PARENTS prepping for the big return to school can get extra help to cover the cost.
Kids school kit can quickly add up – from school uniforms to feeding them – taking up hundreds of pounds of your budget each year.
More mums and dads are searching for support for school costs, according to Citizens Advice.
The return to school comes just before a £20-a-week cut to Universal Credit and the end of furlough, while energy bills are expected to rise this winter, putting more pressure on hard-up parents,
Rachel Ingleby, benefits expert at the organisation, said: "We know the start of the school year can be expensive.
"And with rising energy costs and a looming cut to Universal Credit, pressure will be added to many people’s already stretched budgets.
"If you’ve claimed benefits for the first time during this pandemic, or have seen your circumstances change, it’s worth checking whether you can apply for extra help with costs such as school lunches, transport or uniforms."
She added that anyone who needs help finding out what support is available can contact their nearest Citizens Advice or Local Education Authority.
Here we've rounded up the help you could get, and it's always worth checking a benefits calculator to check you are getting everything you're entitled to.
Free school meals
Your kids may be entitled to free school meals.
Given the average family spends £437 on lunches per child over the course of a school year, if you qualify for free meals that could be a big saving.
Of course the exact amount you can save will depend on your circumstances.
Kids in the first three years of primary school automatically qualify for free lunches – that's reception and years one and two.
To apply for free school meals after this age, you need to go through your local council which you can find on the government website.
You'll be eligible if you claim certain benefoits and generally if you're earning less than £7,400 a year without benefits.
The majority of councils will ask you to fill in an online form.
Depending on your children's age, some councils will ask you to contact the school directly.
And it depends on the council how quickly you'll get the perk after applying.
All children between the ages of 5 and 16 qualify for free school transport if:
- They go to their nearest suitable school
- They're under eight-years-old, and live two miles from school
- They're eight or older and live three miles from school
- There is no safe walking route home
Children from low-income families may also be eligible – this includes kids entitled to free school meals, and families receiving the maximum Working Tax Credit.
There are also criteria to meet:
- They're aged eight to 11 and the school is at least 2 miles away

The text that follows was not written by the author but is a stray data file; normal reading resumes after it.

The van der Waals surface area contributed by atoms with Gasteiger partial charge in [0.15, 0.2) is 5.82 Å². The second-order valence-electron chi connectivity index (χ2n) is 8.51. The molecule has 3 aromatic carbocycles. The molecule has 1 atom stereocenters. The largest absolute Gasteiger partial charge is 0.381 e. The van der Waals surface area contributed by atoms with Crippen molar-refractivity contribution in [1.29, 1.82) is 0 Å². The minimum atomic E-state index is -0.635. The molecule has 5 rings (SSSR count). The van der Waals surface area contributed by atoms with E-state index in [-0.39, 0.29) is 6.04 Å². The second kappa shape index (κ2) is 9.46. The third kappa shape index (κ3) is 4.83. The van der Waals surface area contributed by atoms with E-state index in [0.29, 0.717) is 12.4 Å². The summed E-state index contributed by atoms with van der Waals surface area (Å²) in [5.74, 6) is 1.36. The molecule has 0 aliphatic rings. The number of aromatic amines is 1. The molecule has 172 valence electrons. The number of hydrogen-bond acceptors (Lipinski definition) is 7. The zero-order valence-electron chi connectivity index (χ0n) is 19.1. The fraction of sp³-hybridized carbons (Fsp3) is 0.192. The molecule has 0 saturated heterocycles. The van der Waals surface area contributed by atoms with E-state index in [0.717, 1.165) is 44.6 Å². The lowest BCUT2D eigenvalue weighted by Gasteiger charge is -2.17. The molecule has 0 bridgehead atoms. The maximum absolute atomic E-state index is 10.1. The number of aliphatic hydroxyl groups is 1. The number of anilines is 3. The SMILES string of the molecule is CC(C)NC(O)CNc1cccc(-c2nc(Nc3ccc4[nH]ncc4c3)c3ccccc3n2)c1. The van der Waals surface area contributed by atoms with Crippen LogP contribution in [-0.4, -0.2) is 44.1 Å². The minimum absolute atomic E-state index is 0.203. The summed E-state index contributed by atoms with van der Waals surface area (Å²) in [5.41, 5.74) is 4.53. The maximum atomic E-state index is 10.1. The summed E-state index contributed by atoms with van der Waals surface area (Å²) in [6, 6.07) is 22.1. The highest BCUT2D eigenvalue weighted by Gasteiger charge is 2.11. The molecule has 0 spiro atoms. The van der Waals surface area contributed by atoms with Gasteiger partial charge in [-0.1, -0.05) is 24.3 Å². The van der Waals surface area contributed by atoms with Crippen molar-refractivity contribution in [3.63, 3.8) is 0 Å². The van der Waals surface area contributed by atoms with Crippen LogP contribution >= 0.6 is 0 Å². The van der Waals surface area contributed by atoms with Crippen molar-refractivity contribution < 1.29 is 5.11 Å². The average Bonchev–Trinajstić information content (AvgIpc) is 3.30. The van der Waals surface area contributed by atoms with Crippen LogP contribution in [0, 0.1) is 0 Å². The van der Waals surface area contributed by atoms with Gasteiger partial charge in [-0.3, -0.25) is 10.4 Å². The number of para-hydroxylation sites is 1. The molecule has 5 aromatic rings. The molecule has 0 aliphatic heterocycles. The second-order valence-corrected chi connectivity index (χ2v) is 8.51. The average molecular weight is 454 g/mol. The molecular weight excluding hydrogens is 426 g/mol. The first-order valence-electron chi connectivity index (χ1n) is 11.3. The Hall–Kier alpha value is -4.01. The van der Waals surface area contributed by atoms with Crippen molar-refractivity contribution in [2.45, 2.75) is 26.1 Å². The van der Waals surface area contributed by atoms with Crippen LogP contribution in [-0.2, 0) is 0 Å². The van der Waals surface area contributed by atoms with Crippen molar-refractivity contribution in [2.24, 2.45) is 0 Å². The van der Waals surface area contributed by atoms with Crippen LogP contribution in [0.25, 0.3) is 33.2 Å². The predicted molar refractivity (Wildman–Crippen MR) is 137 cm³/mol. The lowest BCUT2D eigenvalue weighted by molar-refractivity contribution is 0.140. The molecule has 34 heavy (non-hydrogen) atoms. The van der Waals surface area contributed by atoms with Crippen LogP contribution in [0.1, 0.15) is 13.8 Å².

- Aged 11 to 16 and the school's 2 to 6 miles away – as long as there are less than 3 suitable schools nearer to home
- Between the age of 11 and 16, and their school is 2 to 15 miles away – plus, if it's their nearest preferred faith school
Children with special educational needs and disabilities (SEND) or mobility problems are also entitled to free transport, no matter the distance.
You'll need to go through your local education authority to get the help whic hyou can find through gov.uk by searching your postcode.
Your local education authority can help cover some of the costs of school uniforms and other other expenses, like activities and trips.
The average secondary school uniform and PE kit adds up to £300 a year for each pupil, according to the Department for Education.
You'll need to go to your local council directly to find out what's available which you can do through gov.uk by searching your postcode.
But this help and the amount you get can depend on where you are.
A recent investigation by The Sun found that some councils pay up to £150 a year to help with school outfits while others offer just £25 – and some offer no cash at all.
If you can't get a grant locally then Citizen's Advice recommends looking for local charitable schemes and schools may be able to tell you about them, so it's worth asking.
The school may also be able to tell you about where to find secondhand uniforms.
If your local council does offer a grant it will typically be available for people on benefits like Universal Credit, Jobseeker's allowance and child tax credits.
In many cases your income needs to be less than £16,000 to be eligible too, but the exact figure of your qualifying earnings can vary between council’s criteria.
The grants usually go hand in hand with free school meals too, so if your child qualifies for this then they could receive the uniform grant too.
We've created a handy guide to help you apply for the school uniform grant.
Disability living allowance
If your child is disabled or has a health condition they may be entitled to more support.
The Disability Living Allowance offers kids under 16 between £23.60 and £151.40 a week regardless of parents' income.
For the full details of who else qualifies, visit the DLA page on the government’s website.
To apply, you need to print off and fill in the DLA form or call the DLA number (0800 121 4600) and ask for a form to be sent to you.
Half a million parents could have child benefit STOPPED if they don’t take action now.
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